Sociologists and psychologists routinely identify ethnic traits and patterns for various purposes (including criminal profiles, often with a wink and a nod, to avoid unjust charges of racism). Many dioceses sponsor “multi-cultural ministry” programs that are based almost entirely on defining models of habitual behavior to avoid misunderstanding. It is helpful to understand that in some cultures, it is polite to take off one’s shoes before entering the household. Properly formulated prejudices facilitate mutual understanding and courtesy.
Some prejudices, however, reveal sinful inclinations. Multi-cultural ministry often reveals a soft-racism, a condescension by Caucasians toward other races. There are African American, Vietnamese, Hispanic, and Korean ministries in multi-cultural programs. But we never see a Caucasian ministry program – not even in Uganda. The omission suggests that elitist Caucasians think of themselves as innately qualified to identify those ethnic groups in need.
This is not to suggest that pastors should ignore specific pastoral needs and common courtesies. In a previous parish with a large population of Vietnamese immigrants, I introduced a Mass in Vietnamese. When a Vietnamese priest wasn’t available, I celebrated the Mass. I recited the priest’s prayers in English, and the people responded in Vietnamese. I didn’t think of my initiative as an exercise in “multi-cultural ministry.” I was just trying to nourish my people with the sacraments. My experience fed my prejudices. I saw the pattern of the devotion of a people who had to fight to retain their faith under Communist oppression, and I encouraged their children not to neglect their ethnic Catholic heritage.
The retired priest may suggest I’m missing his point. He may argue that my sinful ethnic prejudices prevent me from welcoming the new immigrants. But I cannot recall refusing Communion to a single immigrant or denying absolution to any of my penitents who have accents that vary from my Midwest American accent. I raise money for Catholic Charities to feed the poor regardless of their immigration status. I send out the Legion of Mary to visit the people of my parish without regard to race, color, creed, or sexual orientation. Divergent views on immigration are usually just good-faith political policy differences.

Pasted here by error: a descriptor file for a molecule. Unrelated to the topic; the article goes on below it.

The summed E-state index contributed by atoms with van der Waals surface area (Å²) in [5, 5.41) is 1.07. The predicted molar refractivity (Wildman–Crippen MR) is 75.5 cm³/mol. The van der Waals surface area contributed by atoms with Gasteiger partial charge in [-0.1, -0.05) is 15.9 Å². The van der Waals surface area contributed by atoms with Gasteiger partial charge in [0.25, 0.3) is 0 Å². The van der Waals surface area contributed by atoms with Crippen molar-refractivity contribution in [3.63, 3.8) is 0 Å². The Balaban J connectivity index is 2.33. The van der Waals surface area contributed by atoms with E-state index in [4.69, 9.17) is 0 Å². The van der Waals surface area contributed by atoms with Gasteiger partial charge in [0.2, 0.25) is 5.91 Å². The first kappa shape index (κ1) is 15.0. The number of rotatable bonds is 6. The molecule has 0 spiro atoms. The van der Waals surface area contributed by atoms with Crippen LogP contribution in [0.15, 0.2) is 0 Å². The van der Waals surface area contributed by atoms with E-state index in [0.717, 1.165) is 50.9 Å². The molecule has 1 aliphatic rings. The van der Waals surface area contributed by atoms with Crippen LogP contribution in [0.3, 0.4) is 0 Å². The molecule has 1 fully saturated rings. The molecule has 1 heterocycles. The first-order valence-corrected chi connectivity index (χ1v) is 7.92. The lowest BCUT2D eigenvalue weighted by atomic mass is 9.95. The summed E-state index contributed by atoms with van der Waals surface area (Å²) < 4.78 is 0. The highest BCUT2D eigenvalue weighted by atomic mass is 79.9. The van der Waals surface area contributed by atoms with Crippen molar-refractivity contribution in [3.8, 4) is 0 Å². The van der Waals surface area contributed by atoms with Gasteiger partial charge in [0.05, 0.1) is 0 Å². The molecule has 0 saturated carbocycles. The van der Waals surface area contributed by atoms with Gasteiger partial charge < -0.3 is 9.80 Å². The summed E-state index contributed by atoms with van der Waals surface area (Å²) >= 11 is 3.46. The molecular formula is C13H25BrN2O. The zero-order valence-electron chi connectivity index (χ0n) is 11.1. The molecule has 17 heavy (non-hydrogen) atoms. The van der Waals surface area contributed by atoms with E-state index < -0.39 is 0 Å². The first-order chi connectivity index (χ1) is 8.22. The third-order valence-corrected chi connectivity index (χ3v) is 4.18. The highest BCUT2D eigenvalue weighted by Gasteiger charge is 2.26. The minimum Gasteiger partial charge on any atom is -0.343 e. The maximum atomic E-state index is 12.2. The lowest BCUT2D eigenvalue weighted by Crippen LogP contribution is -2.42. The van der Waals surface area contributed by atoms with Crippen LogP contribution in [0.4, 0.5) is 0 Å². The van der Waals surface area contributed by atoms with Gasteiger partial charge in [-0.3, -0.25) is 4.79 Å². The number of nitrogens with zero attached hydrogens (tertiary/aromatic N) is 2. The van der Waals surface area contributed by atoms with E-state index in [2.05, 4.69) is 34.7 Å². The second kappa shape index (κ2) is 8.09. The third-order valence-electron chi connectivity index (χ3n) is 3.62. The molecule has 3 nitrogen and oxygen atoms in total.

By impugning the motives of many of his brother priests, the retired priest ducks reasonable argument and disagreement as he attempts to take the moral high ground. The racist label is routinely affixed to anyone who disagrees with the conventional wisdom of open borders immigration. Almost every political conservative is labeled “racist.” Overlooking that Planned Parenthood’s Margaret Sanger’s roots were overtly racist (eugenics, to reduce the black population) abortion advocates accuse pro-lifers of – you guessed it – racism.
Patterns of prejudice are natural. Everyone has “deep prejudices.” But our prejudices must be tested against the truth of man’s dignity created in the Divine image, fine-tuned and always used to serve justice.
Most of us have plenty of sins against charity to confess, but it’s cheap to smear those who disagree with our immigration views as “prejudiced.” Not that there’s anything wrong with that, properly understood.
Father Jerry J. Pokorsky is a priest of the Diocese of Arlington. He is pastor of St. Catherine of Siena parish in Great Falls, Virginia.